Citibank is doing wonderful things with the internet. I recently became a customer when I discovered it was offering incredible online service, notably with its foreign currency accounts. You can keep a pound sterling account and alongside it a euro and a dollar account.
Money can be instantly converted from one currency to another, at very competitive rates, and moved instantly from one account to another – all thanks to a very well-designed website. So, it’s adios, ciao, au revoir and seeya to all those off-line currency rip-off merchants.
Citibank backs up this online slickness with very professional customer service, both in its call centres and branches.
How very disappointing, then, to receive a letter the other day telling me that the bank’s terms and conditions had been changed. The key paragraph was all about Citibank’s growing desire to cross-sell. As a customer I was now automatically agreeing to receive communications via text message, telephone, e-mail, fax and, of course, good old-fashioned snail mail.
But what if I chose not to receive this bounty of marketing messages? Then I must write – as in snail mail only – to the bank’s ‘data protection officer’.
Hmm. Very interesting. Citibank is free to use the full armoury of 21st-century communications, but I must write a letter, pay money for ink, paper, envelope and stamp, and spend my precious time in the process. All this in order to kindly request that Citibank does not do something, rather than for any obvious benefit.
A ludicrous situation, I’m sure you’ll agree. Such behaviour is an unpleasant reminder of 20th-century marketing, where the consumer has plenty of choice – about which way they want to be screwed. Wake up, Citibank!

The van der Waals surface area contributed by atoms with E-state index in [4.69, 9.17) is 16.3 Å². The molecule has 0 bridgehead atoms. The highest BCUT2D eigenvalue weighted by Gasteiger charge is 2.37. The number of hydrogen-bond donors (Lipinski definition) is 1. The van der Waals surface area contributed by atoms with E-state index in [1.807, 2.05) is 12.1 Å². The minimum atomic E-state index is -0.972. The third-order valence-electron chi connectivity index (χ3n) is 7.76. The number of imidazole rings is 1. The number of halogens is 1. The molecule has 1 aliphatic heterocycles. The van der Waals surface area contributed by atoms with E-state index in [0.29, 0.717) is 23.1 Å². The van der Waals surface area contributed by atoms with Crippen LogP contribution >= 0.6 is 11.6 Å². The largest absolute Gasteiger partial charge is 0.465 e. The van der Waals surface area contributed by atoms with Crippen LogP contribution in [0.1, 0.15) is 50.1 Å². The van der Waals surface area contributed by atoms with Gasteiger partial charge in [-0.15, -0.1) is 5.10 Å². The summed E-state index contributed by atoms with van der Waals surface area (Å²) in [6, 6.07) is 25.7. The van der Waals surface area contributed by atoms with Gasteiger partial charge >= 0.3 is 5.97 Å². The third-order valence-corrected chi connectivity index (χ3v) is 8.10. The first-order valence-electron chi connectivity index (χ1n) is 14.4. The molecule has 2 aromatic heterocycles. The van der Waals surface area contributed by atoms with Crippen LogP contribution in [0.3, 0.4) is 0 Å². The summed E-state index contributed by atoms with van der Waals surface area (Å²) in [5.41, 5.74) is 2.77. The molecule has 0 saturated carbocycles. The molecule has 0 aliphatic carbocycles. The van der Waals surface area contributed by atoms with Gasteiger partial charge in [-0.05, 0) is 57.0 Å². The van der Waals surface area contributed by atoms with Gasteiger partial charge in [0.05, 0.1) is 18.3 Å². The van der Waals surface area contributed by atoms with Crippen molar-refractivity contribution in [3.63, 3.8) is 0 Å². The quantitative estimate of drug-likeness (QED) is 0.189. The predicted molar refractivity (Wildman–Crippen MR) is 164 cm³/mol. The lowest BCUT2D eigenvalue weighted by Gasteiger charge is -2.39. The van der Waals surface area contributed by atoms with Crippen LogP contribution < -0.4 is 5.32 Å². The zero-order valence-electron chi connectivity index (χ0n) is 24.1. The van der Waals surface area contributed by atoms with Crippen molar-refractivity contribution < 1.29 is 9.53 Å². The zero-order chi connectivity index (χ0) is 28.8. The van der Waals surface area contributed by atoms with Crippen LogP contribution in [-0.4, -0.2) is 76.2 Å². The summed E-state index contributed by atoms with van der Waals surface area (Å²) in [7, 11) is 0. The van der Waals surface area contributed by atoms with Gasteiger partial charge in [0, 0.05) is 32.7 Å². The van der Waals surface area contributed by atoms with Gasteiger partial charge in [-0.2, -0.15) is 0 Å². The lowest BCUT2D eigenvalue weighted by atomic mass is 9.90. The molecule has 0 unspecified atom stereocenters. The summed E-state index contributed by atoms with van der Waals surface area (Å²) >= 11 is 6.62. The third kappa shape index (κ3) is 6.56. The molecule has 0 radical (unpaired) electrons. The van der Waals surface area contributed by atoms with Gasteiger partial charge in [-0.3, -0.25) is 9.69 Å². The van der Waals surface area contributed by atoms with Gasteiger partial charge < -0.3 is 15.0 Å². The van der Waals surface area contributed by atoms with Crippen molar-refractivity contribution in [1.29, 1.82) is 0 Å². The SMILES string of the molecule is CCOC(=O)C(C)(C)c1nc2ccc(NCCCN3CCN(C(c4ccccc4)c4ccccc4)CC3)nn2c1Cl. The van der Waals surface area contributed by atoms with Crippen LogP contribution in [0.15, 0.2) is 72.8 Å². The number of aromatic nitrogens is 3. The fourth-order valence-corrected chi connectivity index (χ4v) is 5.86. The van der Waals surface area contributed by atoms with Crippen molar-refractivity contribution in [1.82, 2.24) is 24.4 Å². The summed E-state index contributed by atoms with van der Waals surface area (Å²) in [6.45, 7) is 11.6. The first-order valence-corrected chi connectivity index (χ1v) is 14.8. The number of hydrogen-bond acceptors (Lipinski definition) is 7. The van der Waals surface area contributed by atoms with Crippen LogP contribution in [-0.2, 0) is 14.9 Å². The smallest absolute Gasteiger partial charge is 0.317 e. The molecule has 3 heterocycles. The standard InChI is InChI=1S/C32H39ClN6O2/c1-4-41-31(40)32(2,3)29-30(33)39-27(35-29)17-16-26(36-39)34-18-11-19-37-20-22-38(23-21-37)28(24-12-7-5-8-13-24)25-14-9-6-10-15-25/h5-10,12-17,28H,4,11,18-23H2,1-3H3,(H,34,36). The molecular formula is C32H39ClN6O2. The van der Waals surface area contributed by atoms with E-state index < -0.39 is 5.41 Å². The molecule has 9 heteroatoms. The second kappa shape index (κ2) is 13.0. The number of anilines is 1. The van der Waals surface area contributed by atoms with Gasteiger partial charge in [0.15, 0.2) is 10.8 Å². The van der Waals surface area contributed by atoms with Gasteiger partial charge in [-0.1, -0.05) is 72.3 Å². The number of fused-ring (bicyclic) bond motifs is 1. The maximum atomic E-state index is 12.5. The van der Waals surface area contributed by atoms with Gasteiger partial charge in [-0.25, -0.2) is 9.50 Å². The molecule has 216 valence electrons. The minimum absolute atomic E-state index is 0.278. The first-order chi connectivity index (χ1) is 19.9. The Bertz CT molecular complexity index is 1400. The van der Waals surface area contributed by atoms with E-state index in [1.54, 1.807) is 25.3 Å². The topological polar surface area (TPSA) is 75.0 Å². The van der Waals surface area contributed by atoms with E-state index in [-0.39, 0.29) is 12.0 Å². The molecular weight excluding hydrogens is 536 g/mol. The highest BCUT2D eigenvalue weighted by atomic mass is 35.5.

Meanwhile, my main bank, Lloyds TSB, has also been doing a pretty good job online, which is just as well since its branches are a pitiful sight and the experiences with its call centres painful. Witness the following exchange with a Lloyds call-centre handler the other day:
Me: I’d like to warn my local branch that I’ll be making a bigger deposit than usual. In the past, they have had a tendency to treat me like some kind of major money launderer.
Her: OK, what is the branch address?
Me: Borough High Street, London SE1.
Her: [Long … long … pause]
Her: Sorry, I can’t find it on the system.
We then enter some kind of tragi-comic farce, with ‘the system’ unable to recognise one of its own. Finally, I type ‘Lloyds’+ ‘Borough’ into Google and – hey presto – the first result is said bank’s address and telephone number.
Laugh or cry? Or stare into the middle distance, dumbfounded by such unutterable incompetence.